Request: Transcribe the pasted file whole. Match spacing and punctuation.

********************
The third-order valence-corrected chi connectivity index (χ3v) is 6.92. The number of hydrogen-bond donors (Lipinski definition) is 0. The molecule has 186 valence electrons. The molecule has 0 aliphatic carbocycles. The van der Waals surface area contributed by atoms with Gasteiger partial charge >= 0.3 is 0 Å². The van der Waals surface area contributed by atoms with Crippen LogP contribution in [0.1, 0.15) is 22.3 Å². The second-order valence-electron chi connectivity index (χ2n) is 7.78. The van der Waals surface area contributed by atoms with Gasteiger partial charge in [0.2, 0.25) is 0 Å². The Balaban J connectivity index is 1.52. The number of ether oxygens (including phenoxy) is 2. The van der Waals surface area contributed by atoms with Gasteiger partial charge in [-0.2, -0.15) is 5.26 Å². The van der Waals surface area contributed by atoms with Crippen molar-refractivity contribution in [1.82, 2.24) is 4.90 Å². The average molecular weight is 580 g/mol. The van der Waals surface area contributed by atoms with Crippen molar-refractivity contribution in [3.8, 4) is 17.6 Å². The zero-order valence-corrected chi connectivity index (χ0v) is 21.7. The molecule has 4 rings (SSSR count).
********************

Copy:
The third-order valence-corrected chi connectivity index (χ3v) is 6.92. The number of hydrogen-bond donors (Lipinski definition) is 0. The molecule has 186 valence electrons. The molecule has 0 aliphatic carbocycles. The van der Waals surface area contributed by atoms with Gasteiger partial charge >= 0.3 is 0 Å². The van der Waals surface area contributed by atoms with Crippen LogP contribution in [0.1, 0.15) is 22.3 Å². The second-order valence-electron chi connectivity index (χ2n) is 7.78. The van der Waals surface area contributed by atoms with Gasteiger partial charge in [0.2, 0.25) is 0 Å². The Balaban J connectivity index is 1.52. The number of ether oxygens (including phenoxy) is 2. The van der Waals surface area contributed by atoms with Gasteiger partial charge in [-0.2, -0.15) is 5.26 Å². The van der Waals surface area contributed by atoms with Crippen molar-refractivity contribution in [1.82, 2.24) is 4.90 Å². The average molecular weight is 580 g/mol. The van der Waals surface area contributed by atoms with Crippen molar-refractivity contribution in [3.8, 4) is 17.6 Å². The zero-order valence-corrected chi connectivity index (χ0v) is 21.7. The molecule has 4 rings (SSSR count).